Maul, Two-Handed Melee Weapon: Endurance Attack +3, Speed Attack +1, Strength Attack +3, Precision Attack +1, Balance Defense +2, Strength Defense +2, Precision Defense +1

    Spear, One-Handed Melee Weapon: Balance Attack +3, Speed Attack +2, Strength Attack +1, Precision Attack +1, Speed Defense +1, Balance Defense +2
    Special: This weapon may be thrown as a missile weapon, with an Accurate Range value of 2 and a Maximum range value of 3.

    Pike, Two-Handed Melee Weapon: Balance Attack +3, Endurance Attack +1, Speed Attack +1, Strength Attack +1, Precision Attack +1, Balance Defense +2, Strength Defense +2

    Halberd, Two-Handed Melee Weapon: Balance Attack +2, Endurance Attack +1, Speed Attack +1, Strength Attack +2, Precision Attack +1, Balance Defense +2, Speed Defense +1, Strength Defense +2, Precision Defense +1

    Small Shield, Off-Handed Melee Weapon: Endurance Attack +1, Speed Defense +2, Precision Defense +2
    Special: This weapon imposes a -1 Skill Penalty to Missile Attacks against the bearer.
    Special: This weapon may be used to defend at the same time as another weapon, making its defense bonuses cumulative with those of a main-hand weapon.

    Medium Shield, Off-Handed Melee Weapon: Endurance Attack +1, Strength Attack +1, Endurance Defense +1, Speed Defense +1, Strength Defense +1, Precision Defense +1
    Special: This weapon imposes a -1 Skill Penalty to Missile Attacks against the bearer.
    Special: This weapon may be used to defend at the same time as another weapon, making its defense bonuses cumulative with those of a main-hand weapon.

    Large Shield, Off-Handed Melee Weapon: Endurance Attack +2, Strength Attack +2, Endurance Defense +2, Strength Defense +2
    Special: This weapon imposes a -2 Skill Penalty to Missile Attacks against the bearer.

    Hunting Bow, Two-Handed Missile Weapon: Speed Attack +1, Strength Attack +1, Precision Attack +2. Accurate Range value 6, Maximum range value 10.

    War Bow, Two-Handed Missile Weapon: Balance Attack +1, Strength Attack +2, Precision Attack +1. Accurate Range value 8, Maximum range value 12.

    Sling, One-Handed Missile Weapon: Endurance Attack +1, Speed Attack +1 Strength Attack +1, Precision Attack +1. Accurate Range Value 3, Maximum range value 8.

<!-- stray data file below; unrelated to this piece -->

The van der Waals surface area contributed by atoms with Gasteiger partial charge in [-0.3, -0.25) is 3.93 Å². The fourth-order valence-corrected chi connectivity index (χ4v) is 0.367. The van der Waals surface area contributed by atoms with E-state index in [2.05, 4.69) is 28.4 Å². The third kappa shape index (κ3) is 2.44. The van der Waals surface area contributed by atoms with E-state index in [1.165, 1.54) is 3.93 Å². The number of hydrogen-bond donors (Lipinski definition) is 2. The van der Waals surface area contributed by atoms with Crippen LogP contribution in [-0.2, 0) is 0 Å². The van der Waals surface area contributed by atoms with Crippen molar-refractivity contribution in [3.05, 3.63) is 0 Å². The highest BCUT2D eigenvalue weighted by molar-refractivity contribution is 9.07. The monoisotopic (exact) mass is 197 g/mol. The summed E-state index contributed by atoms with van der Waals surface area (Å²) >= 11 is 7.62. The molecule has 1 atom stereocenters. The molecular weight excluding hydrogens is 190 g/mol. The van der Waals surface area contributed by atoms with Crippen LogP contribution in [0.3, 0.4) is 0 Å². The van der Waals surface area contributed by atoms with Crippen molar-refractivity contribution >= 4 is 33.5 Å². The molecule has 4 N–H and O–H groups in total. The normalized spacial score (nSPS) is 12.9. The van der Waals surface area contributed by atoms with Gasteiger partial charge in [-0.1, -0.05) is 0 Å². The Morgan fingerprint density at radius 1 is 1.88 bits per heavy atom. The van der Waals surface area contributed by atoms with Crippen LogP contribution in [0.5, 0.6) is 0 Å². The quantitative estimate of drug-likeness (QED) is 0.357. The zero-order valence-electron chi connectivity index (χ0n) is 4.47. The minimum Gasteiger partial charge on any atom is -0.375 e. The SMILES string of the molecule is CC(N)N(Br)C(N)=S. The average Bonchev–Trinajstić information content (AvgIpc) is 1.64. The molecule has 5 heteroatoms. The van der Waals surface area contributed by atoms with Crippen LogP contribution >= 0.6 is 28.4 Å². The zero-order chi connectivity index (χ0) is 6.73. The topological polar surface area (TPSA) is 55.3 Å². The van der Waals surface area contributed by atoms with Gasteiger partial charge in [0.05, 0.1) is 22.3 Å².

Javelin, One-Handed Missile Weapon: Balance Attack +2 Strength Attack +1, Precision Attack +1. Accurate Range Value 4, Maximum Range value 6.
    Special: This weapon can be used as a melee weapon. Treat it as a Spear with all of its attack and defense bonuses reduced by one.

    Light Armor: Endurance Defense +1
    Special: This armor imposes a -1 Skill Penalty to Missile Attacks against the wearer.
    Special: This armor's defense bonus is cumulative with defense bonuses from weapons and shields.

    Medium Armor: Endurance Defense +2, Strength Defense +1
    Special: This armor imposes a -2 Skill Penalty to Missile Attacks against the wearer. It also causes the wearer to suffer a -1 Skill Penalty to Balance, Endurance, Speed, and Precision tests other than Attacks, Defenses, Retaliations, Special Actions, and Kill Attempts.
    Special: This armor's defense bonus is cumulative with defense bonuses from weapons and shields.

    Heavy Armor: Endurance Defense +3, Strength Defense +2
    Special: This armor imposes a -3 Skill Penalty to Missile Attacks against the wearer. It also causes the wearer to suffer a -2 Skill Penalty to Balance, Endurance, Speed, and Precision tests other than Attacks, Defenses, Retaliations, Special Actions, and Kill Attempts.
    Special: This armor's defense bonus is cumulative with defense bonuses from weapons and shields.


    Spoiler: Health
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    When an Attack succeeds in overcoming the target's Defense, the attacker chooses whether to Wound or to attempt to Kill. If the attacker chooses to Wound, the target loses one Health Point. If the attacker chooses to Kill, he rolls a Skill Test using the same skill he used to make the attack. This roll suffers a Skill Penalty equal to the target's current Health Points. If the attacker scores any number of successes, the target is slain at once! In contravention to the usual rule, if this Penalty would reduce the Skill to 0 or lower, the Kill Attempt cannot be made, and the attacker must choose to Wound instead.

    It is possible for a character to be reduced to negative Health Points, thus granting Skill Bonuses to Kill Attempts against that character!